Twenty-Second Sunday in Ordinary Time 29 August 2021

Another dreadful week for humanity.

One would think that Covid would be enough to keep us united, but no. Another suicide bombing and the fall out of a seemingly badly executed plan to leave Afghanistan causes panic and fear amongst people.

During the week, Psalm 25(26) was prayed in the formal prayer of the Church. You may have noticed these lines…

“Do not sweep me away with sinners, nor my life with bloodthirsty men in whose hands are evil plots, whose right hands are filled with gold.”

These lines took me to the central verse of our Gospel today 7:15, “Nothing that goes into a man from outside can make him unclean; it is the things that come out of a man that make him unclean.”

We know that the saying applies to all people, but sometimes we males have more to answer for.

The antidote proposed by Jesus, applicable in all circumstances, was for the people to really look at the essential teaching of their tradition (and listen to him and his restoration of the essential teaching of that tradition).

So, too, for us.

We often haggle over non-essentials.

Sixty years ago, the Second Vatican Council urged the whole Church to reassess her teaching and practices in the light of revelation, a call increasingly shouted out by our current Pope.

We all need to rediscover the beauty of the scripture with all its thrills and spills. It tackles the way to release us from our shackles.

“Accept and submit to the word which has been planted in you…” says James in the second reading.

As we return to Mark for the final set of Sundays in Year B, we notice the opposition to Jesus heating up. He tries to remind the hecklers to go back to the sources of their tradition. Time and time again they argue for their interpretation. He, however, wants them to rediscover the “Word that has come down from heaven”. So, too, for us!

Make time each day to have a chat with the author of the “saving Word”.

Mons Frank

Fifteenth Sunday in Ordinary Time 11 July 2021

The Sandhurst Church ordained a young man to be a priest today. A very male dominated liturgy; the ceremony was punctuated by numerous issuing of hand sanitiser, no doubt in years to come, such practices will be part of the red print rubrics. Also, face masks. Now there is a challenge for the liturgists. Comment was made, too, on the rather bountiful hugs during the welcoming ‘Sign of Peace’. I hasten to add that the clerical enthusiasm was not repeated later in the Mass. The music was excellent, the Cathedral Choir in good voice (but it is difficult to choir and social distance at the one time).

And then we read the Gospel for this Sunday.

2021 is not 30CE.

Is there anything in the scripture this weekend that might be useful for the community preparing to celebrate a mission experience? Both Amos and Paul remind us that “it was the Lord who took me” as we believe the same Lord took Adi Indri and led him after seven hard years of study to the altar.

Part of that choice had purpose then and now. For Amos to “go, prophesy to your people”, for Paul perhaps put more fulsome “to make us praise the glory of his grace etc.”. In between Amos and Paul we have the Gospel with Jesus telling the disciples to live in community and to form them by their example (travelling light, confronting evil, serving as an agent of God’s healing power and to cast out devils). In latter chapters we will hear their report back.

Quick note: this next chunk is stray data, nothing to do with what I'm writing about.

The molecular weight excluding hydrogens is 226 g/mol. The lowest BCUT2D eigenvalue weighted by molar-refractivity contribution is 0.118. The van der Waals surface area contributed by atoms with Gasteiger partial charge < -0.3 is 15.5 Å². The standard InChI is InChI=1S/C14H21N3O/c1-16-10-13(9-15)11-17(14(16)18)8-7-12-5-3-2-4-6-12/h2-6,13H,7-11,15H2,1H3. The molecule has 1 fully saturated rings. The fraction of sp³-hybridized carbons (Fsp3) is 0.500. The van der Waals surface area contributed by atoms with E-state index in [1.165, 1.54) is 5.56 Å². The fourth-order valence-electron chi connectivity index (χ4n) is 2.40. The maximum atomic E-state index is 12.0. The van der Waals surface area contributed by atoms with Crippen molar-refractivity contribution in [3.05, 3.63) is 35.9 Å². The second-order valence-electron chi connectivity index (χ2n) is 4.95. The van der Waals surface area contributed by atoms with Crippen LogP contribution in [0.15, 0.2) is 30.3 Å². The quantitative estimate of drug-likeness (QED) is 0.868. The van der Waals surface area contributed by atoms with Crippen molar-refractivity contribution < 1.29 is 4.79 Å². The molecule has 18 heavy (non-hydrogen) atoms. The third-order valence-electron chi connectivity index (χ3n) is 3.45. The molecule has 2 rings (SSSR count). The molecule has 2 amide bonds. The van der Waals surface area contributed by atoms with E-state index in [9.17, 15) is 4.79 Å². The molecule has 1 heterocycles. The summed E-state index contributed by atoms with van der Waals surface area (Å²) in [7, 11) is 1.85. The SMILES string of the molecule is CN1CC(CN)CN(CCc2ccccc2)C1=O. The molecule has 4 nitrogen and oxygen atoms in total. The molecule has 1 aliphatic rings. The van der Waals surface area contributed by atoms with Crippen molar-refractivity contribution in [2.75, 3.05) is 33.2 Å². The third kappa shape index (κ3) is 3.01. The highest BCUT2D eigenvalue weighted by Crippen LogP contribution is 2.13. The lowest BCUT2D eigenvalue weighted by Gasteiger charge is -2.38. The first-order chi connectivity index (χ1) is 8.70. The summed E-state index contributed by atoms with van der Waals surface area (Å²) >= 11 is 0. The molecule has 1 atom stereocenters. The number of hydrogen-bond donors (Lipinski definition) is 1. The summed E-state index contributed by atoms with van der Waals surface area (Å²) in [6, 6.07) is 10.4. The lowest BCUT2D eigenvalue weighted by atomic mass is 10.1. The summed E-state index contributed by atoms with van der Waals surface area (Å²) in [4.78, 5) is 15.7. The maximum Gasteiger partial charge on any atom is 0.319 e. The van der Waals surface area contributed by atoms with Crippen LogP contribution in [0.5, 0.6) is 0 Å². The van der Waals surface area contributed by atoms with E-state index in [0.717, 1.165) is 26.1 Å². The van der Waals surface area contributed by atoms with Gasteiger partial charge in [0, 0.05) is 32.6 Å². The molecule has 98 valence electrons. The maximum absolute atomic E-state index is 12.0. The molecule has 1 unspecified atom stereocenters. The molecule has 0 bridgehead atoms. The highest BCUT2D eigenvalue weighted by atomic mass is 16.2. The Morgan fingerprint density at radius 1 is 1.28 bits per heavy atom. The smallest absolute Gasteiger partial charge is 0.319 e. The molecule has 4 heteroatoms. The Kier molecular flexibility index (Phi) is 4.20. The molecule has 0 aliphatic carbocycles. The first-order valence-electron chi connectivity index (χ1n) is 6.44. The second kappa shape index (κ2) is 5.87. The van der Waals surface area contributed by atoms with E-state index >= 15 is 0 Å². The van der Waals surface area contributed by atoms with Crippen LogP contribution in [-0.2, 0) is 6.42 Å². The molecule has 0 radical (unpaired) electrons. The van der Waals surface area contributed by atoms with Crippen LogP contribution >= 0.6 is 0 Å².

We are rediscovering the original message that we are all called to mission.

Against this, where do we begin in 2021?

Perhaps a re-examination of all this evidence may give us a path to follow and a blueprint for commissioning.

One hopes this may be part of the work of the Plenary Council.

May we so hope and pray.

Mons Frank

Eleventh Sunday in Ordinary Time 13 June 2021

Welcome back to Mark’s Gospel. In a sense it’s back to basics after the glory days of Pentecost and subsequent feasts.

Lockdown has dominated people in Victoria these past weeks and everything is not back to the ancient normal; for example, you can stand outside the perimeter fence at our premier football ground and watch the game but you may not enter and lean over the oval fence. And so it goes on…is it that ground that we are called to plant mustard seeds? Still, at early morn, a handful of sturdy volunteers were at the ground putting up the QR code and reminding passers-by, like me, that only 150 players and officials were allowed into the ground at any one time. Six teams to contest with all that accompanies and is needed, for the three games to proceed. (In a little aside, or perhaps with a touch of irony, I was told that the Government would pay the costs of the umpires!)

Pondering the encounter, I was reminded that the mustard seed which grows into a large plant was known to be a hardy and intrusive plant. Maybe that is the point of the parable for us in these robust and disturbing times. Perhaps we have been so well watered and cared for in the past decades that our mustard seed plants have been over protected, withered and we need to replant.

Before we do, let us recall another message of the Word today and repeated often in Mark Chapter 4, “Listen”.

Sometimes Mark adds phrases like, “You that have ears to hear” or, like today, “so far as they were capable of understanding”. Pope Francis is constantly urging our leaders to listen to their people, an alert for those running the processes of the coming Plenary Council.

Despite the varying climatic conditions surrounding the Sea of Galilee, the mustard seed prospered, hardy and invasive.

So too us.

That is what the kingdom calls us to be.

Mons Frank

Corpus Christi 6 June 2021

Reflecting upon Pentecost, the Church over the centuries has given us, immediately, three feasts to celebrate great truths of our faith: